Ideally we would like to adopt to people who can spend time with the dog but if you have a job you have a job like PP’s said they just don’t want the dog to be alone for 10-12+ hours.

Also if you decide to give up the pet later the rescue will take it back.  I am in Colorado and we have adopted out pets to people in the surrounding states (and even Montana and Florida).  But we have people in those other states that could do home visits or transport the dog back.  Home visits though are mandatory.  An adoption cannot be finalized without one.

They are really to make sure the house is appropriate for that particular dog.  Not to judge your home.  For example if you adopt a senior dog and your house has a lot of stairs the dog can’t walk or if you get a blind dog and don’t have a ranch house etc.

We have heard of other rescues who denied adopters because they had no trees to give the dog shade in the backyard, or they were denied because their spouse wouldn’t be involved not that he didn’t want just wouldn’t be taking care of it because but the dog was going to be a demo dog and be with this woman literally 24/7.   The Boston Terrier rescue requires that you have a fence.  It can get nutty. 

I would suggest that you get a dog from a shelter (a kill one more likely) if you don’t want to go through this.  I happened to adopt my dog from a PetSmart and found out later that it was a kill shelter.  The fee was super cheap and they just let me take him.  Which I kind of found odd, altough perphaps it was because we had another healthy happy dog there present with us.  What stunk though is that I had to cover all the vet fees etc myself.  If I had gone through a rescue I wouldn’t have had to worry about doing any of that initial round of shots.  Also if the shelter dog doesn’t work out and you have to give it back, it will likely be put down immediately since most owner surrenders are.  I don’t know if it was just this kill shelter that didn’t care but, I mean if they are putting the dog down anyway I can see why they’d be less picky.  Our rescue pulls dogs that are about to be put down in kill shelters.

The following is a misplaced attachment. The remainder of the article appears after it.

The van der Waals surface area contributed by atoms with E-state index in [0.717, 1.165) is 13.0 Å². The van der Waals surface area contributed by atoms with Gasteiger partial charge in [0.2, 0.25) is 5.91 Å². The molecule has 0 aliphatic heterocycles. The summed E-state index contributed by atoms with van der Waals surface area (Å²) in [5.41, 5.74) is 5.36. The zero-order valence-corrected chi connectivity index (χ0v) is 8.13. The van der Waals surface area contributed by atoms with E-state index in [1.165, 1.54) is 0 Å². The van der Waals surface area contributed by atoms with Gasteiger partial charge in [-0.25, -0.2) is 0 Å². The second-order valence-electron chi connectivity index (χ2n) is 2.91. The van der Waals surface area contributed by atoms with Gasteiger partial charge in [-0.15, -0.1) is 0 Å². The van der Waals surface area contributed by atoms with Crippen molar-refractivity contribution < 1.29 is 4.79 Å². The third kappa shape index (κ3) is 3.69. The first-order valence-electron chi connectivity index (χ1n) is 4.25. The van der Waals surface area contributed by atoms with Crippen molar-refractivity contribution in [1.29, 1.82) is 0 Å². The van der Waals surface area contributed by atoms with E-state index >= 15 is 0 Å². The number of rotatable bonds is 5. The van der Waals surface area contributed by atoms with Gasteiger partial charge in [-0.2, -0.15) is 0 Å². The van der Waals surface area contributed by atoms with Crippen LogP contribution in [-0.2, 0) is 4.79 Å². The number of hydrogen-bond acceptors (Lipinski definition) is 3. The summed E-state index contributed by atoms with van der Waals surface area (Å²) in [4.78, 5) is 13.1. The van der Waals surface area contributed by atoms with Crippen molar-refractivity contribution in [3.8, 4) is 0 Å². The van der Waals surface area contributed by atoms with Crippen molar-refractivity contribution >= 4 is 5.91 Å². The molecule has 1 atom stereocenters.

If you stick with rescue just be honest on the app, and keep looking until you find a not crazily strict one.  Also you do have the option of getting a dog from craigslist.  Any rescue worth its salt is going to want to do a home visit so if that bothers you just look at kill shelter, craigslist, news paper, local adds, or ask around with friends at work.  A lot of people have to give up their dogs and usually try to re-home before giving them up to an organization.  Some rescues also courtesy list dogs that have owners and are not a part of the organization.  You could try that too.

Post # 16
Member
2401 posts
Buzzing bee
  • Wedding: September 2013

Ok. I work for an animal rescue. So here are my answers.

1. Most of the rescuers are volunteers. We dont have money to drive 60 miles away. It also makes it harder for us to keep track of you or we may be unfamiliar with your counties laws regarding dogs or cats. 

2. We have mistakenly placed dogs in homes where they are mistreated, burned, abused, and killed. In-home visits gives us a sense of trust. Also, pet owners are stupid and often do not consider the environment they put dogs in. Basically, some homes set their dogs or cats up for failure. 

Plus, in-homes are not as scary as you make it sound. We take 10 minutes to look around, make sure you dont have wiring sticking out of your wall and that you keep the place somewhat neat. We offer suggestions to make it a bit more animal friendly, and we leave. Seriously. Not that scary or hard. 

3. We ask because we actually care about our dogs. We want to know that the dog wont be abandoned or left at home for 40 hours straight because you’re constantly traveling. And when we are measuring the dog’s personality versus you, we want to know that your home/work situation works. Wouldn’t you want to know if the dog hates to be alone or has separation anxiety and you work 15 hour work days? 

If you, or anyone reading this, needs help filling out adoption aps, let me know. I am more than glad to help. But you have to respect our policies. We do what is best for the dog and for you. Yes, it’s hard, and taxing, and sometimes you will get turned down. It’s often because we have 10 dogs and over 100 applications.